This is an article by Laura, a Registered Nurse who is one of the regular panel members on our training courses.

The Communication Penny –

Until my Autism diagnosis, I considered myself to be good at communicating, even describing myself as an “excellent communicator” on job applications. I understood communication to mean almost exclusively spoken and written words, supplemented occasionally by non-verbal clues like body language and facial expression.

I understand now that this is not in fact the case and have learnt that communication is an infinitely complex concept. It turns out that non-verbal communication is not just added extra clues to supplement spoken and written language, it is a fundamental aspect of general human interaction.

Communication is by definition ‘a way to convey information’ and I had no idea that it might be more complicated than I was aware. I had after all, spent time learning about non-verbal communication and thought I had a pretty good understanding. Like I said, I even considered myself to be good at it.

Much to my surprise, it is generally accepted that the majority of human interpersonal communication is non-verbal. For example, using video call has been a real eye-opener -being able to see my own image during conversation made me suddenly very aware that my face says an awful lot without me realising!

I have generally always felt as though I don’t know what anyone means or wants from me, thinking everyone else was just as confused as I was. Navigating interpersonal relationships has always involved expending a great deal of time and energy as I try to decode conversation. Realising now that most people do not consider others a perpetual puzzle which requires constant cognitive decoding, was initially almost unbelievable. This realisation has been a real epiphany in terms of my self-awareness I now have an explanation for the constant, pervasive anxiety I experience around other people.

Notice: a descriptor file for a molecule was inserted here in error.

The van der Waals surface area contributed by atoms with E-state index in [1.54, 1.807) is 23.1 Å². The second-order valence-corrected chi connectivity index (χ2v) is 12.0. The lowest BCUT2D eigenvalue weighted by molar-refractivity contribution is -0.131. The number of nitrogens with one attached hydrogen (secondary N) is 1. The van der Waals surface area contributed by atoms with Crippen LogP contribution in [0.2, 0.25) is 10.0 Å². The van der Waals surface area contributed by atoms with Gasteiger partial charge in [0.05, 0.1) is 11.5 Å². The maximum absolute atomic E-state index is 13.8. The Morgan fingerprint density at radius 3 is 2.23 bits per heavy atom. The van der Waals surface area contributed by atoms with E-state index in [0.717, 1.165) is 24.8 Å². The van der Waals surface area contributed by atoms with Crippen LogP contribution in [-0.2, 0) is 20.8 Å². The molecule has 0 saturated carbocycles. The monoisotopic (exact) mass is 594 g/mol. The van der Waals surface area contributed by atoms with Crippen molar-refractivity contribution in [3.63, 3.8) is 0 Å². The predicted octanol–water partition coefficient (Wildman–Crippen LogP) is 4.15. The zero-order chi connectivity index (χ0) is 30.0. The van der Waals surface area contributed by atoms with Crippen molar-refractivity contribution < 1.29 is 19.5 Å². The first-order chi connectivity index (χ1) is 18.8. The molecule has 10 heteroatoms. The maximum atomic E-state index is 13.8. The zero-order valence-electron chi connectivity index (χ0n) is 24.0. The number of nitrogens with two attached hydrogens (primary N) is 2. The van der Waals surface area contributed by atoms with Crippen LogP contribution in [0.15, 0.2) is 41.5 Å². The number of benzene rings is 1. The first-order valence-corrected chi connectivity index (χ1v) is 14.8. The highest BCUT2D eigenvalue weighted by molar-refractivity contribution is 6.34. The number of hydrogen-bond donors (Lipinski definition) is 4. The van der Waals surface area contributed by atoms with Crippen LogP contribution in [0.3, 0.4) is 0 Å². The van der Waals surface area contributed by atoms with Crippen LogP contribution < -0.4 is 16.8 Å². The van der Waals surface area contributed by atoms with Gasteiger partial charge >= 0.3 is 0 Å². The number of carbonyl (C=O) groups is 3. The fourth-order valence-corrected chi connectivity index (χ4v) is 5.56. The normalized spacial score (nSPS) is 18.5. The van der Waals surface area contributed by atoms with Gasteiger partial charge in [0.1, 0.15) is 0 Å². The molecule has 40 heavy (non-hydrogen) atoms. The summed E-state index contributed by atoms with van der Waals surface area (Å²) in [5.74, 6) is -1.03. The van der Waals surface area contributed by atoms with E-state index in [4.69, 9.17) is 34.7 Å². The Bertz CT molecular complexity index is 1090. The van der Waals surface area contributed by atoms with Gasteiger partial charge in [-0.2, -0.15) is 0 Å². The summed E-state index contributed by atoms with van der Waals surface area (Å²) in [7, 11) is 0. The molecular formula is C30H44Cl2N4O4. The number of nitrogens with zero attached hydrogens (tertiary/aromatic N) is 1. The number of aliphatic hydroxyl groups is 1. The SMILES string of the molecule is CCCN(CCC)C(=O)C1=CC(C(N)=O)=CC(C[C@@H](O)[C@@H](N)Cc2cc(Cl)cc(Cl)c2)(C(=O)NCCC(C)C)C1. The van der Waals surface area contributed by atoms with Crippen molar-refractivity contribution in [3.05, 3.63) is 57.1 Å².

Probably the hardest thing for me to grasp about non-verbal communication is the concept of how other people are reading me. It might sound obvious to most people, but it only very recently dawned on me that the communication problems I encounter are not just about how I interpret other people, but how others interpret me. My facial expressions, body language, timing and honesty are all being constantly “read” and interpreted alongside my words. I always knew I was a bad liar, but thanks to uncompromising self reflection of video call I now know that’s because my facial expression and subconscious non-verbal communication gives everything away.

The years of frustration, funny looks and misunderstandings are only now slowly beginning to make some sense. Every time I catch myself recalling an uncomfortable exchange from my past, realising just how naive or backward I must have come across, the penny drops again.

Since being diagnosed as Autistic I have become aware that I don’t experience communication in the same way as most people. What I had not really anticipated was the scale in which this difference affects my everyday life. Unravelling the tangled mess of coping strategies and emotional turmoil is tough, and I know that it will never be a quick or easy process. But, discovering these crucial insights along the road to self-discovery, is a good start.

2 Comments

  1. Theresa Wyles on January 24, 2021 at 7:45 pm

    Thank you, Laura. This is an excellent insight into the exhausting and unrelenting processes that are a constant for a person with Autism.
    From Laura’s mum.

  2. Caroline Corley on January 24, 2021 at 11:20 pm

    Thank you, that was a great insight. I have worked on my expressions for many years as part of my camouflage without knowing I was autistic. I am still learning what are ‘autistic traits’ in my thinking and reading other autistic female’s experiences is invaluable. Again, thank you.

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